Sleep apnea does more than affect your beauty rest. It can also make your life insurance more expensive.
According to the American Sleep Apnea Association, nearly 22 million Americans suffer from sleep apnea, and as many as 90% of cases can go undiagnosed. That’s a lot of people who may be suffering — and who may end up paying too much for life insurance if they don’t know the right companies to choose. Being diagnosed with sleep apnea can cause your life insurance rates to rise, and you may not realize it. Before you buy life insurance, learn about who the best life insurance companies are so you’re not paying too much.
Sleep apnea is fairly widespread, and can make life insurance expensive. But before you ask “Do I have sleep apnea?” you might ask – what is sleep apnea, anyway?
Sleep apnea is an affliction that causes disruptions in breathing while you sleep. There are three different types of sleep apnea, with different causes.
There are many factors that contribute to risk of sleep apnea. Weight plays a role; obese people are more likely to suffer from sleep apnea. Additionally, sex and age can be determining factors (males and people over the age of 65 have a higher risk). Finally, other conditions like smoking and heart disease can contribute to sleep apnea.
Sleep apnea symptoms also vary. Some are fairly benign, like snoring. However, sleep apnea can also lead to hypertension and heart and lung issues. And since people with sleep apnea are often restless while they sleep, it can contribute to fatigue and slow reaction times when awake.
While it’s a condition that’s manageable (see below for treatment options), sleep apnea does affect life insurance rates. Some insurers are better than others at accommodating people with sleep apnea. Before you start shopping, keep the following list in mind.
|Life insurance company||Ranking|
|Mutual of Omaha||Excellent|
Life insurance companies use the underwriting process to determine your risk after you apply for a policy. The risk you pose – based on things like lifestyle, health and personal information (age, sex, etc) – is used to determine how much you’ll pay for life insurance.
For sleep apnea in particular, insurers use the Apnea-hypopnea index. It indicates the severity of your sleep apnea and will play a role in how you’re rated.
As a general rule of thumb, chronic conditions will cause your life insurance rates to rise, but if you show you’re taking active steps to treat your condition, you’ll be rewarded with more affordable rates. That’s why it’s important to never assume you’re uninsurable no matter your condition. If you’re working to make your affliction manageable, insurers tend to view you as healthier than a person who is letting their condition go unchecked.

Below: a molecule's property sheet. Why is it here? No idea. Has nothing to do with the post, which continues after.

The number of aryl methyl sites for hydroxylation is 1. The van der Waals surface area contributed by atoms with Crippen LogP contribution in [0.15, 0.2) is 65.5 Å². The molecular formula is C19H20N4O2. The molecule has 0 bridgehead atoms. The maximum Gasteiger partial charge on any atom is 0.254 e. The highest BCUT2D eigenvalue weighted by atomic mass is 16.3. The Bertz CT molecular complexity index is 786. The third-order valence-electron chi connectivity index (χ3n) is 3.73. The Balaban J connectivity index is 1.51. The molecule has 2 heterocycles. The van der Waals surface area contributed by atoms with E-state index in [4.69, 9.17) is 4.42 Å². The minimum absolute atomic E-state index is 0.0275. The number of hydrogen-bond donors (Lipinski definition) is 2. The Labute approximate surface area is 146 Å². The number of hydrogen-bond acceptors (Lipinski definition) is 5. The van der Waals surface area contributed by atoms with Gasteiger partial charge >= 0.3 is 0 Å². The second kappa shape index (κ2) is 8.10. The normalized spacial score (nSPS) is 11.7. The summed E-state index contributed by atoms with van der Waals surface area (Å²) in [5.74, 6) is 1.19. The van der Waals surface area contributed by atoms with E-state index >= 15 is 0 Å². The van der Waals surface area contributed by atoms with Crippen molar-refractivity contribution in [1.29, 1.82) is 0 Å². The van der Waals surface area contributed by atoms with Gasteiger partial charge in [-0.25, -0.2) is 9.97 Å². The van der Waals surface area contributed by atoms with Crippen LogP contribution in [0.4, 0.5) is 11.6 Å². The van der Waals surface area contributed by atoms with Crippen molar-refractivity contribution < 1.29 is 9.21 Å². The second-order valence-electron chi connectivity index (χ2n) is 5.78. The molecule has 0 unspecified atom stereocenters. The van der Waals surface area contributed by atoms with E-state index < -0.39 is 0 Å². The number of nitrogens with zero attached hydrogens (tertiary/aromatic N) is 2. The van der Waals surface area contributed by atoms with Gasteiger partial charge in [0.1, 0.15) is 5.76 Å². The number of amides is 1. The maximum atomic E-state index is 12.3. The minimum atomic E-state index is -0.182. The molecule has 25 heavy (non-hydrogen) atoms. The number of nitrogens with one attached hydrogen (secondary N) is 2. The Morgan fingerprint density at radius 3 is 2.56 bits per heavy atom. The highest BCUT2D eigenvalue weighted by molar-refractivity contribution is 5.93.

Different sleep apnea treatments that insurers look favorably upon include:
Use of a sleep apnea machine. A continuous positive airway pressure (CPAP) machine is a mask that maintains airflow and keeps your throat clear. It’s a common way to prevent sleep apnea.
Sleep studies and doctor checkups. Regular checkups to ensure that your sleep apnea is not worsening is a good sign that you’ll catch it quickly if it does get more severe.
Treating associated conditions. Because conditions like obesity are associated with sleep apnea, treating them will help lower your rates. And because these conditions, like smoking, can be dangerous on their own, getting a handle on them can help lower your risk and your rates further.
Changing sleeping patterns. Sleeping on your side helps control sleep apnea. Special pillows can help you maintain helpful sleeping positions.
Surgery. In extreme cases, surgery may be required to remove offending body parts that are causing a throat obstruction. Jaw or tongue surgery isn’t uncommon.
Even if you’re not the picture of perfect health, you can still get competitive life insurance rates by following two important rules: Don’t lie on your application, and do whatever you can to make sure you’re treating your condition.
Still need help? Find the best life insurance company for you.
Policygenius’ editorial content is not written by an insurance agent. It’s intended for informational purposes and should not be considered legal or financial advice. Consult a professional to learn what financial products are right for you.